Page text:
in ,

Normalisation first, US tells ICJ

Nazi Israel must not be immediately ordered to end its illegal, 57-year-long occupation of Palestinian territories because it needs to ensure the safety of its citizens, Richard C. Visek, Acting Legal Adviser, United States Department of State, has told the ICJ.

The only path to peace in Arabia travels directly through normalisation of ties with the apartheid entity, Visek argued.

He told the court the United States, along with others, is engaging intensively to advance a political settlement that will lead to a durable peace in the region that includes lasting security for Israelis and Palestinians and a path to Palestinian statehood.

The United Nations has been consistent in its support for the proposition that a comprehensive, just and lasting peace requires negotiations between the parties to the conflict, he said.

There is broad international support for achieving a negotiated solution to give rise to a Palestinian State.

The established framework for achieving a comprehensive and enduring peace is anchored in Security Council resolutions 242 and 338: one is the withdrawal of forces from occupied territory; and the other is peace and security for States in the Middle East through acknowledgment of the sovereignty, territorial integrity and political independence of every State in the area.

The Security Council decided that the withdrawal of Israeli forces relies on the termination of belligerency, mutual recognition and respect for the right of Israel and every other State in the region to live in peace within secure and recognized boundaries free from threats or acts of force.

This principle is referred to by both the Security Council and the General Assembly as Land for Peace.

This principle underlies peace agreements between Israel and Egypt, and then between Israel and Jordan. They were also adopted by Israel and the Palestinians in the Oslo Accords, though the promise of Oslo has yet to be fulfilled.

This framework also remains the basis for ongoing U.S. efforts to facilitate a lasting peace. United States Secretary of State Blinken in talks in Arabia has told parties the diplomatic path to a just and lasting peace continues to be a path to an Israel that is fully integrated into the region, with normal relations with the countries of the region, and with firm guarantees for its security.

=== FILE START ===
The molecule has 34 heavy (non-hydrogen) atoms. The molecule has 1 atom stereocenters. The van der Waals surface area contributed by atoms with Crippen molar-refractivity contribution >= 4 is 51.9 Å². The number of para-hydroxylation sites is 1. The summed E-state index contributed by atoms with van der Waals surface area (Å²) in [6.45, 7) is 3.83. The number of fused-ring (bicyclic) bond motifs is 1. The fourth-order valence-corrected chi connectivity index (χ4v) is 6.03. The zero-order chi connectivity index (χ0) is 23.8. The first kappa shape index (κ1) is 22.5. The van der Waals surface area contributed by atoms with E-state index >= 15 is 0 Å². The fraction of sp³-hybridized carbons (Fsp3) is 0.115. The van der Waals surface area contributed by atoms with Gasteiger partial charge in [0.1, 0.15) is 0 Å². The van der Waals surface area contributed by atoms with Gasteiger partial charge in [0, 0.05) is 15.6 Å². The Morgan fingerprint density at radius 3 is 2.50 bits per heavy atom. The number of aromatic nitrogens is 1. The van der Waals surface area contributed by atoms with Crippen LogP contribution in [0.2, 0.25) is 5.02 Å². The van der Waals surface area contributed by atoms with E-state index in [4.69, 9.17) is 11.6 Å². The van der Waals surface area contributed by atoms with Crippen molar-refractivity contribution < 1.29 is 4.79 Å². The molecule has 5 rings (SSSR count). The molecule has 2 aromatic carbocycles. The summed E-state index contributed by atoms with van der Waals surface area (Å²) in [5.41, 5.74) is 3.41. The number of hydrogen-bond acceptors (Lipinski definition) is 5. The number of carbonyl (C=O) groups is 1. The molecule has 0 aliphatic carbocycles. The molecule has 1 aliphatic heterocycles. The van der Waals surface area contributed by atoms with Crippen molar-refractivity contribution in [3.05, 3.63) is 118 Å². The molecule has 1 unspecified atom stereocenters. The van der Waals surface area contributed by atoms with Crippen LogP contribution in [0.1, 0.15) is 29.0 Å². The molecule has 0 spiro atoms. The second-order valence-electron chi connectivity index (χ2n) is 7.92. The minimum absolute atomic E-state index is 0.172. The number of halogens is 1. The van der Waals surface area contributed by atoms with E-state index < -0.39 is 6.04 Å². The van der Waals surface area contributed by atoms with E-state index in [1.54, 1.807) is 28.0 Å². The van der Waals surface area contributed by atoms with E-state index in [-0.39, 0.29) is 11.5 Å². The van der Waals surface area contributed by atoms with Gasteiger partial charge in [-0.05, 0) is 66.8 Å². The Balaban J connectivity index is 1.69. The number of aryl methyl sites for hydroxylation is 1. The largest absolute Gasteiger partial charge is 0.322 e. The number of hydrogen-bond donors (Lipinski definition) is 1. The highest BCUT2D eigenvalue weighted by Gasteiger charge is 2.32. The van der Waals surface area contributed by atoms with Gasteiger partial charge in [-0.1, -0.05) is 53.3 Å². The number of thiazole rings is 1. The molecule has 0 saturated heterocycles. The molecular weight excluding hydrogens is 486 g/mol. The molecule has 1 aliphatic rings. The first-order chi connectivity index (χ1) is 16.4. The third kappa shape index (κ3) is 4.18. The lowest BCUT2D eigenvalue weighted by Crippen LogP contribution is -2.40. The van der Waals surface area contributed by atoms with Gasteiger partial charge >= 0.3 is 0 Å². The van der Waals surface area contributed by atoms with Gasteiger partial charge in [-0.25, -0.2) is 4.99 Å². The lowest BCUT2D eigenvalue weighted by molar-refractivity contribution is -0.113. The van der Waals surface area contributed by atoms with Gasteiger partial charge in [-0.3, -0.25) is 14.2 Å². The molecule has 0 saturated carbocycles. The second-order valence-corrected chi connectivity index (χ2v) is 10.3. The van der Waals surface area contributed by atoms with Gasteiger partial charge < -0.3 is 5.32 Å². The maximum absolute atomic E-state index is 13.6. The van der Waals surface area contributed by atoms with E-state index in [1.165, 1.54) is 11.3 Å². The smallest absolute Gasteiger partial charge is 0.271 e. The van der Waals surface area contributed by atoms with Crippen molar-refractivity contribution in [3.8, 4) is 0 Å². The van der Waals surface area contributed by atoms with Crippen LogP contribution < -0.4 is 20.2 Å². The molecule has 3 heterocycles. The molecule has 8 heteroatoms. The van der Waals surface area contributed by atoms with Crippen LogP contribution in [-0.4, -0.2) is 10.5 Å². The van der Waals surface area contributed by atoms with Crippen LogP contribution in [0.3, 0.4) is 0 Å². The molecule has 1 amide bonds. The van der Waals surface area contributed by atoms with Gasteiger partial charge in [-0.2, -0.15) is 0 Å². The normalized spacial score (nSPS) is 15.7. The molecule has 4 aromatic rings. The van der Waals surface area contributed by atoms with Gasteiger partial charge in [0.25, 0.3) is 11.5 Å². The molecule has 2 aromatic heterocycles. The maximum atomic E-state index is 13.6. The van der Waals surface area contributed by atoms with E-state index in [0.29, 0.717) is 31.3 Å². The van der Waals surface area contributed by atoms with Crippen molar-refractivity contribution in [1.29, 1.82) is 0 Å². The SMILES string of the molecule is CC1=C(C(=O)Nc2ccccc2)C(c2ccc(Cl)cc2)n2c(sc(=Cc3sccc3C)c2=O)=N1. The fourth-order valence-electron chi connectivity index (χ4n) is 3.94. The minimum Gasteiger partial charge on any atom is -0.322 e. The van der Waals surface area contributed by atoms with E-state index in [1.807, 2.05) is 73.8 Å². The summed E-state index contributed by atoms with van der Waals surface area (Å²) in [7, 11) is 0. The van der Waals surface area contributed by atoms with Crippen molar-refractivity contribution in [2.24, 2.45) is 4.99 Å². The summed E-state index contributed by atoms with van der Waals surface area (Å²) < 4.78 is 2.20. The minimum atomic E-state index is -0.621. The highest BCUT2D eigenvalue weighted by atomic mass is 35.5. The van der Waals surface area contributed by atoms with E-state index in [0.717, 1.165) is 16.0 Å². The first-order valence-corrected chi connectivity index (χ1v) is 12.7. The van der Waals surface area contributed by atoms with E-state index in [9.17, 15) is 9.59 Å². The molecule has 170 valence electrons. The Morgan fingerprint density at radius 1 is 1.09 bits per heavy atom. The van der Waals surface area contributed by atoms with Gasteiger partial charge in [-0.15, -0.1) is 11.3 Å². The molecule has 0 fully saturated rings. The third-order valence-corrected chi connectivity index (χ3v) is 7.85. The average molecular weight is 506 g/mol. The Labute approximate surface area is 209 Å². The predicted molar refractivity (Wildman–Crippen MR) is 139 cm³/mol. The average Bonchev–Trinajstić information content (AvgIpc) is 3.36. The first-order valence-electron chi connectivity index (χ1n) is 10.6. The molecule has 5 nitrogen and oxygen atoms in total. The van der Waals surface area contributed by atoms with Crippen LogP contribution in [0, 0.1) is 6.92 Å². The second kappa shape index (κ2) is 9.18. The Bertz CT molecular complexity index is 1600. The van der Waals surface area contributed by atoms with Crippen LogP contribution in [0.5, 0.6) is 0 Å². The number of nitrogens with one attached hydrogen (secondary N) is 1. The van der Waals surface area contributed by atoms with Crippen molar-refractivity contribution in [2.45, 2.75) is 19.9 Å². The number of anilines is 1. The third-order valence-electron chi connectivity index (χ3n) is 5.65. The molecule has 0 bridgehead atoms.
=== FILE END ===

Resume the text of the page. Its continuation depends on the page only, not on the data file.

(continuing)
He underscored that this must include a concrete path to a Palestinian State living side by side in peace and security with Israel. Countries and organizations around the world want to revive the peace process and the two-State solution.

Under the established framework, any movement towards Israel’s withdrawal from the West Bank and Gaza requires consideration of Israel’s very real security needs. We were all reminded of those security needs on 7 October, and they persist. Regrettably, those needs have been ignored by many of the participants in asserting how the Court should consider the questions before it.

As set out in the written submissions of the United States, international law does not provide for an occupation itself to be rendered unlawful or void based either on its duration or on any violations of occupation law.

Even if the occupying power starts settlements, in effect colonisation, the legal status of the occupation would not change as a consequence, because the occupation continues in fact.

We have repeatedly reaffirmed that the acquisition of territory by force is prohibited, he told the court.

International law does not impose specific time-limits on an occupation. That said, belligerent occupation is a temporary measure for administering territory under the control of belligerent armed forces. In light of these considerations, the Court should not find that Israel is legally obligated to immediately and unconditionally withdraw from occupied territory. The Court can address the questions before it within the established framework based on the “land for peace” principle, and within the parameters of established principles of occupation law.

This conflict cannot be resolved through violence or unilateral actions. Negotiations are the path to lasting peace. For these reasons, we respectfully encourage the Court to carefully calibrate its advice in this proceeding to support and promote final realization of peace and stability within the established United Nations framework set out in Security Council resolutions 242 and 338.

What do you think?

500 Points
Upvote Downvote

Written by WebAdmin


Leave a Reply

Your email address will not be published. Required fields are marked *

GIPHY App Key not set. Please check settings



“France will never recognise the Occupation”

13 SHA’BAAN 1445